Hackerman Hall B-17
Sleep, stress and mental health have been major health issues in modern society. Poor sleep habits and high stress, as well as reactions to stressors and sleep habits, can depend on many factors. Internal factors include personality types and physiological factors and external factors include behavioral, environmental and social factors. What if 24/7 rich data from mobile devices could identify which factors influence your bad sleep or stress problem and provide personalized early warnings to help you change behaviors, before sliding from a good to a bad health condition such as depression?
In my talk, I will present a series of studies and systems we have developed at MIT to investigate how to leverage multi-modal data from mobile/wearable devices to measure, understand and improve mental wellbeing.
First, I will talk about methodology and tools I developed for the SNAPSHOT study, which seeks to measure Sleep, Networks, Affect, Performance, Stress, and Health using Objective Techniques. To learn about behaviors and traits that impact health and wellbeing, we have measured over 200,000 hours of multi-sensor and smartphone use data as well as trait data such as personality from about 300 college students exposed to sleep deprivation and high stress.
Second, I will describe statistical analysis and machine learning models to characterize, model, and forecast mental wellbeing using the SNAPSHOT study data. I will discuss behavioral and physiological markers and models that may provide early detection of a changing mental health condition.
Third, I will introduce recent projects that might help people to reflect on and change their behaviors for improving their wellbeing.
I will conclude my talk by presenting my research vision and future directions in measuring, understanding and improving mental wellbeing.
Akane Sano is a Research Scientist at MIT Media Lab, Affective Computing Group. Her research focuses on mobile health and affective computing. She has been working on measuring and understanding stress, sleep, mood and performance from ambulatory human long-term data and designing intervention systems to help people be aware of their behaviors and improve their health conditions. She completed her PhD at the MIT Media Lab in 2015. Before she came to MIT, she worked for Sony Corporation as a researcher and software engineer on wearable computing, human computer interaction and personal health care. Recent awards include the Best Paper Award at the NIPS 2016 Workshop on Machine Learning for Health and the AAAI Spring Symposium Best Presentation Award.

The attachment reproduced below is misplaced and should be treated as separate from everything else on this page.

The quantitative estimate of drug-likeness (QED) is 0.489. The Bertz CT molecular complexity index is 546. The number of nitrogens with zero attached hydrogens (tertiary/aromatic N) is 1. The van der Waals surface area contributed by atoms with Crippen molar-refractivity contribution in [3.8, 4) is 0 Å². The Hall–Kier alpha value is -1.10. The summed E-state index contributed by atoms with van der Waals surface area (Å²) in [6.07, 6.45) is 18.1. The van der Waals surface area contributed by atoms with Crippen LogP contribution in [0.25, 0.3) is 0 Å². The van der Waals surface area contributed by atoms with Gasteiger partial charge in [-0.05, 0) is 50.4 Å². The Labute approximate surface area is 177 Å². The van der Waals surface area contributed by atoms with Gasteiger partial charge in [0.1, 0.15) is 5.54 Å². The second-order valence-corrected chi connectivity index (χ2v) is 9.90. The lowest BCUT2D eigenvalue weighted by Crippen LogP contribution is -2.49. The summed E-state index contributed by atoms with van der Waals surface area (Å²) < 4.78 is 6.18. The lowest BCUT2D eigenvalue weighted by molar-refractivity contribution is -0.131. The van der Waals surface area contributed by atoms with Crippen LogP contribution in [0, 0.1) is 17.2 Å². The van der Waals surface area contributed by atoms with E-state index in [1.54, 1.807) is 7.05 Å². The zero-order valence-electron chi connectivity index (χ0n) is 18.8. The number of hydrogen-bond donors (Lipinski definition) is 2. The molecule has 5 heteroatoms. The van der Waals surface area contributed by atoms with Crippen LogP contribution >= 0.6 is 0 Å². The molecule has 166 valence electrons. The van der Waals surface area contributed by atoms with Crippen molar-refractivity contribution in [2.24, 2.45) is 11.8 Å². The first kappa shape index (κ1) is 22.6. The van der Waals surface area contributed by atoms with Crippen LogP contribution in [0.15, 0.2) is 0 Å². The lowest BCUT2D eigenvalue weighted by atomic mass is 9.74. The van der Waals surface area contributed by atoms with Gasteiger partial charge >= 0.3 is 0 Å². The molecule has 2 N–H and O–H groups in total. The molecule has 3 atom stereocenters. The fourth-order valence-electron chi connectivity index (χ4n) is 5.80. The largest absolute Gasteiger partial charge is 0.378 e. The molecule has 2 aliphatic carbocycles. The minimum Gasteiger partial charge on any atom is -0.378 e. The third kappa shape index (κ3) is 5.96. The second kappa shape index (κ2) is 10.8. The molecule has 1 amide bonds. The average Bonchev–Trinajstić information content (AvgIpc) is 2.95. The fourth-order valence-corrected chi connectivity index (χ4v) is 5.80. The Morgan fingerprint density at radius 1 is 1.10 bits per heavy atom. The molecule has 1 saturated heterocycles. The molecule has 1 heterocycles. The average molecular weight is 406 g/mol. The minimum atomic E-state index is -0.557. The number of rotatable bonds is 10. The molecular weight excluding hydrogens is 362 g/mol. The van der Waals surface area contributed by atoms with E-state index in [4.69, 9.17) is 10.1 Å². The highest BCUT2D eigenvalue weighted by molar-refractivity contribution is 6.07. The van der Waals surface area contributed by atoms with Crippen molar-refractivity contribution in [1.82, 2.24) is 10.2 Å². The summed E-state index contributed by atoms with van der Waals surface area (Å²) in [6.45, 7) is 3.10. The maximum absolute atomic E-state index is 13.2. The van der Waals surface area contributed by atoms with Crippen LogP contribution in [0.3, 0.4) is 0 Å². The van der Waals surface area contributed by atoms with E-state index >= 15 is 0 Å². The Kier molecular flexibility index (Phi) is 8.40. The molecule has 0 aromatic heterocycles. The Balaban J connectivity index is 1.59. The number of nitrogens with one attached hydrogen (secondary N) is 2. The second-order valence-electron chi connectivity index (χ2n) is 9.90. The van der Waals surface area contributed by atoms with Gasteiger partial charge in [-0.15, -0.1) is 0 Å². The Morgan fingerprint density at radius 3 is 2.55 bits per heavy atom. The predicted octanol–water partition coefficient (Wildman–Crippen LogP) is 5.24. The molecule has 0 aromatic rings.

Hackerman Hall B-17
This talk will introduce a kinematic and dynamic framework for creating a representative model of an individual. Building on results from geometric robotics, a method for formulating a geometric dynamic identification model is derived. This method is validated on a robotic arm, and tested on healthy and muscular dystrophy subjects to determine the utility as a clinical tool. In order to capture kinematics of the human body we used Visual observations, either motion capture or the Kinect camera. In order to obtain the dynamical parameters of the individual, we used force plate and force sensors for robot attached to human hand. The work in progress is to use Ultrasound scanner and Acoustic myography in order to estimate the muscle strength. Our current representative kinematic and dynamic model outperformed conventional height/mass scaled models. This allows us for rapid, quantitative measurements of an individual, with minimal retraining required for clinicians. These tools are then used to develop a prescriptive model for developing assistive devices. This framework is then used to develop a novel system for human assistance. A prototype device is developed and tested. The prototype is lightweight, uses minimal energy, and can provide an augmentation of 82% for providing hammer curl assistance.
Ruzena Bajcsy (LF’08) received the Master’s and Ph.D. degrees in electrical engineering from Slovak Technical University, Bratislava, Slovak Republic, in 1957 and 1967, respectively, and the Ph.D. in computer science from Stanford University, Stanford, CA, in 1972. She is a Professor of Electrical Engineering and Computer Sciences at the University of California, Berkeley, and Director Emeritus of the Center for Information Technology Research in the Interest of Science (CITRIS). Prior to joining Berkeley, she headed the Computer and Information Science and Engineering Directorate at the National Science Foundation. Dr. Bajcsy is a member of the National Academy of Engineering and the National Academy of Science Institute of Medicine as well as a Fellow of the Association for Computing Machinery (ACM) and the American Association for Artificial Intelligence.